“When the appointed and much-loved Head of our Faith suddenly passed away on November 4, 1957 in London, we were twenty-seven in number, five women and twenty-two men, drawn from all continents of the globe, some of whom had never even met the Guardian personally, indeed, eight of us had only been appointed to the rank of Hand by Shoghi Effendi a few weeks prior to his death. Those of us of longer standing felt great compassion for this last contingent of our peers, who, in addition to the shock each one of us had experienced when we were elevated to this high position, were now faced with the additional shock of the realization that Shoghi Effendi was no longer there to guide them personally, that this door was closed forever. The eldest among us, Corinne True, one of the early group of ‘Abdu’l-Bahá’s disciples in America, was already 96; the youngest, Enoch Olinga, a native of Uganda, only 31; listing us according to our diminishing ages, covering sixty-five years of difference, we were, after Corinne True, Clara Dunn in Australia-herself 88, Amelia Collins [who was 84-years-old] at the World Centre, Tarazu’llah Samandari, in Persia, Mason Remey at the World Centre, Agnes Alexander in Japan, Musa Banani; in Africa, Horace Holley in America, Shu’a’u’llah ‘Ala’i in Persia, Leroy Ioas at the World Centre, Ugo Giachery, in Italy, Jalal Khazeh in Persia, Adelbert Muhlschlegel, and Hermann Grossmann in Germany, John Robarts, in Africa, Dhikru’llah Khadem in Persia, ‘Ali-Akbar Furutan; in Persia, Abu’l-Qasim Faizi, in Arabia, Hasan Balyuzi in England, Paul Haney in America, (Amatu’l-Baha Ruhiyyih Khanum at the World Centre, ‘Ali-Muhammad Varqa in Persia, William Sears in Africa, Collis Featherstone in Australia, John Ferraby in England, Rahmatu’llah Muhajir in Indonesia and Enoch Olinga, in Africa. Among the men five held the title of “Doctor”, two of these being medical men; some of the others had university degrees but we five women, as far as I know, held no university degrees. I go into these details because this is the backdrop, these the leading actors, as the perilous drama of this most recent world religion played itself out successfully from November 4, 1957 to April 21, 1963.”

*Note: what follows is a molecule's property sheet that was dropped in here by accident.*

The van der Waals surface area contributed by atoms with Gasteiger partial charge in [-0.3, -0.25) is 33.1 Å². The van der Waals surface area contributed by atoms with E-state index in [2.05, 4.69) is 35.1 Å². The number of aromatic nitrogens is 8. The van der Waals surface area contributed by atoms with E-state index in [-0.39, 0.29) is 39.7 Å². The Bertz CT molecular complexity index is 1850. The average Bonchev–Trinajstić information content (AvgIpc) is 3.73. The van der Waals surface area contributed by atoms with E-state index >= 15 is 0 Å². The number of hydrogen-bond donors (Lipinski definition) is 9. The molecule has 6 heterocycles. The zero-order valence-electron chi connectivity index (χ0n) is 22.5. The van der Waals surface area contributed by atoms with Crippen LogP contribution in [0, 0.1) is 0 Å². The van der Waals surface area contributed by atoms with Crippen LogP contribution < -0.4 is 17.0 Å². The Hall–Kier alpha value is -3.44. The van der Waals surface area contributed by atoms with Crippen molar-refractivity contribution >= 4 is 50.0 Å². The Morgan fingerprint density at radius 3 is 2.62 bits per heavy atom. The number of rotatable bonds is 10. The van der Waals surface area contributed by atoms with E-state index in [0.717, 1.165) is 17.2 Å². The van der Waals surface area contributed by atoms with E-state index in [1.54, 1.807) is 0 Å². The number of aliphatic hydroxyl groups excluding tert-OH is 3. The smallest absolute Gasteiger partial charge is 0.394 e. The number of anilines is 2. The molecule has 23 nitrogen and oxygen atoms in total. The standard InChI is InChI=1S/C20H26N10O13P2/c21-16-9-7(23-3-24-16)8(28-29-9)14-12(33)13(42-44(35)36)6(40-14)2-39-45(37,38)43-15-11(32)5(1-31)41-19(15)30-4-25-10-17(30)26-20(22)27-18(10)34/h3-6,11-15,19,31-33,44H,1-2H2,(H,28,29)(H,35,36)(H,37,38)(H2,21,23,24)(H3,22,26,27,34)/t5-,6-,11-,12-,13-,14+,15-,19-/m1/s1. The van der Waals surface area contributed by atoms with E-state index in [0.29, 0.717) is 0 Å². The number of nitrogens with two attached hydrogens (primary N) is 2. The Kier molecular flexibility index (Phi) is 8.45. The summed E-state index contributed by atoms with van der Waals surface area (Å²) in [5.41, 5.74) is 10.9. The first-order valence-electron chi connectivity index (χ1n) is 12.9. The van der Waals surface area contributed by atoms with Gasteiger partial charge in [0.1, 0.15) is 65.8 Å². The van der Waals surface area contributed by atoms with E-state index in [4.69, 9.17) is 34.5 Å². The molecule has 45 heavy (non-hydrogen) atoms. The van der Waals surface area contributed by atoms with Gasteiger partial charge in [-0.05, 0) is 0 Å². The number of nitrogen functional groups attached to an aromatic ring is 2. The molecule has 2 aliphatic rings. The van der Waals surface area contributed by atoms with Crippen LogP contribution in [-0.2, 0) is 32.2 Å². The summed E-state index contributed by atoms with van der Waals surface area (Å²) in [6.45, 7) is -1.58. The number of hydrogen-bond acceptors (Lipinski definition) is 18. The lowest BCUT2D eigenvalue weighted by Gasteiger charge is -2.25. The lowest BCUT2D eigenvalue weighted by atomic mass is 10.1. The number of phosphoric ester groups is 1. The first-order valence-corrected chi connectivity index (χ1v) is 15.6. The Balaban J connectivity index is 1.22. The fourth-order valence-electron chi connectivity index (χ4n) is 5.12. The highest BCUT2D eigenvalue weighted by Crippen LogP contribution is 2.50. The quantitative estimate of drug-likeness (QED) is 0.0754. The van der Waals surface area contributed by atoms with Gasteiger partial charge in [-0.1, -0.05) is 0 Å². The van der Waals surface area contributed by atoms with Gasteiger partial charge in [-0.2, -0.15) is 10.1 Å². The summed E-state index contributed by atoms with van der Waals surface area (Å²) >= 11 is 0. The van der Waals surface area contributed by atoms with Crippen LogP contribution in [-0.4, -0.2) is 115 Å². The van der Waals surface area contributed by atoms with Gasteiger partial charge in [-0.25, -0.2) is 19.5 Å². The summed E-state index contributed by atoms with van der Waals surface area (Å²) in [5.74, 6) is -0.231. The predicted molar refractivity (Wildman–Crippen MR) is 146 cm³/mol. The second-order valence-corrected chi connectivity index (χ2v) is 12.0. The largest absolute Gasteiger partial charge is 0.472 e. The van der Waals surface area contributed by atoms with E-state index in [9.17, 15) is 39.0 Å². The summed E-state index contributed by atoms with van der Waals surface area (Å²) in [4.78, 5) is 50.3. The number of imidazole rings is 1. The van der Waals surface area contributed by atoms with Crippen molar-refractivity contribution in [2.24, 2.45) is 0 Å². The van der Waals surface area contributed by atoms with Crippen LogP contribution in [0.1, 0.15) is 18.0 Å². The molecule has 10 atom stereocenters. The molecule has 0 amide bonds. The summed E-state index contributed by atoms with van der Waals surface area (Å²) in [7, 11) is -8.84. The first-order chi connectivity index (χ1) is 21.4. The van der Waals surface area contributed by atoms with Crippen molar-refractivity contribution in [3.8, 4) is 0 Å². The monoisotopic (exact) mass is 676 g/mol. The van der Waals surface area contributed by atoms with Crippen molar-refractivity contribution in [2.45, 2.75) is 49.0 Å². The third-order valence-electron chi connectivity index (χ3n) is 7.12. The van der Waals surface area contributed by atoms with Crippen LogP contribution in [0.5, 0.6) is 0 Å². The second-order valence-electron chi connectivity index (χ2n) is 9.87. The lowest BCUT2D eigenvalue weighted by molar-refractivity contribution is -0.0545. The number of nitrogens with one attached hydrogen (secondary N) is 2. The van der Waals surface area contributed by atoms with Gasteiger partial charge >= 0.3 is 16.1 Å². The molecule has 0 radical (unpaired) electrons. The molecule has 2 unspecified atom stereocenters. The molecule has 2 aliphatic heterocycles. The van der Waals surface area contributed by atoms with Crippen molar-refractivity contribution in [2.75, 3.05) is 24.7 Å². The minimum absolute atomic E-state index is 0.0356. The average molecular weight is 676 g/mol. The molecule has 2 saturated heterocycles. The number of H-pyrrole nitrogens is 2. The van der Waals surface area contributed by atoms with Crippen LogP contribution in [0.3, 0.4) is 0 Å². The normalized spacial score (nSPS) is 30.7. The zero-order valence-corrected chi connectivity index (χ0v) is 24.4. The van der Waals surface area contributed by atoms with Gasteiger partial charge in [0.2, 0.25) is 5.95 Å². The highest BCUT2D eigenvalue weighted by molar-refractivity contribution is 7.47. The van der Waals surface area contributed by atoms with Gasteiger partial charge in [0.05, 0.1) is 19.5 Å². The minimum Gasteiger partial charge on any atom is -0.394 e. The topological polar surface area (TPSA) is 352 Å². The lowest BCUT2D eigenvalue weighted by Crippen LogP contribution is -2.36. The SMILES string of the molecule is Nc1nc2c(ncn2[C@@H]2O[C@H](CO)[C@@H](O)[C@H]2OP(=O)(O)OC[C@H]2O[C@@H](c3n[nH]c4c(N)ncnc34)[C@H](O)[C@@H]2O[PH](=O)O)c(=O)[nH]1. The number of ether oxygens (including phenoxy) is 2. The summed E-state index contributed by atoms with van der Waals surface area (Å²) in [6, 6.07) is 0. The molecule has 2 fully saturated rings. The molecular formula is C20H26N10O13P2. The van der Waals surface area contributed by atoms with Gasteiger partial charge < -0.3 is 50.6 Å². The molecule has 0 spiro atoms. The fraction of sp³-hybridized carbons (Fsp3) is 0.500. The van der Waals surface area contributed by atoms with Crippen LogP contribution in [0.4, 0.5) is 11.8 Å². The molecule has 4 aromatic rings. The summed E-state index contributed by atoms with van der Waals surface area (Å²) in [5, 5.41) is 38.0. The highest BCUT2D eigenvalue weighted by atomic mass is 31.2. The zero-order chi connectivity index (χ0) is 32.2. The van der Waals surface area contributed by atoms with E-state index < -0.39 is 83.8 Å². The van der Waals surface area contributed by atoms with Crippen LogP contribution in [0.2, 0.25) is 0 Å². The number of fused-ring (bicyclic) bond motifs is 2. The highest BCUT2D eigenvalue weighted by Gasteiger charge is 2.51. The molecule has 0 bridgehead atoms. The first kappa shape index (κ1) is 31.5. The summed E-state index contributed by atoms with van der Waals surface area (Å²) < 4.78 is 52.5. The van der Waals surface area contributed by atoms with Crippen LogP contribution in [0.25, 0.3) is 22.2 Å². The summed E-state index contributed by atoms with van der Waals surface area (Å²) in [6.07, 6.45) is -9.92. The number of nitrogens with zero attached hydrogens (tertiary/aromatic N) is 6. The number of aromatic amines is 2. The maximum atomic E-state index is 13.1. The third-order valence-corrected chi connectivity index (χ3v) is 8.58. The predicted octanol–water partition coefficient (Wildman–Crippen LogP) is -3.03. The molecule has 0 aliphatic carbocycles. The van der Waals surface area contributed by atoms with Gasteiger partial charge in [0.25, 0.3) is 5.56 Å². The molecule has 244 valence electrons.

October 1961 Millie fell and “fractured her arm, requiring hospitalization. Despite her frailness, she returned to Haifa to assist the Hands of the Cause in regard to the first election of the Universal House of Justice. She had to be carried in a wheelchair to the meetings being held at Bahji, and was able to attend all but one (Francis 1993/2003).”

1 January 1962 At the age of 91, Millie Collins passed onto the Abhá Kingdom while being held in the arms of Ruhíyyih Khánum. Her body is buried in the Bahá’i cemetery at the foot of Mt. Carmel (Francis 1993/2003).”

References

Allen, Valera. December 1954. Haifa Impressions: Pilgrim Notes. (previously dated December 15-23, 1956; this may be incorrect)

Francis, Richard. 1993/2003. Amelia Collins: The Fulfilled Hope of ‘Abdu’l-Baha.

Harper, Barron. 1997. Lights of Fortitude. Oxford, UK: George Ronald. ISBN 0-85398-413-1

August 1935 “News of the Cause”, Bahá’í News (94): 1

Rabbani, R. (ed.) 1992. The Ministry of the Custodians 1957-1963. Bahá’í World Centre. xxiii. ISBN 0-85398-350-X.

Universal House of Justice. 1976. Messages from the Universal House of Justice 1968-73. Wilmette, IL: Bahá’i Publishing Trust

Related Wikipedia articles

Amelia Collins
Baha’i Faith in Iceland
Western Pilgrim House

Social action

January 29, 2015

O ye that inhabit the heavens and the earth! There hath appeared what hath never previously appeared. Divine Springtime

This is the Day in which God’s most excellent favours have been poured out upon men, the Day in which His most mighty grace hath been infused into all created things. Gleanings Older site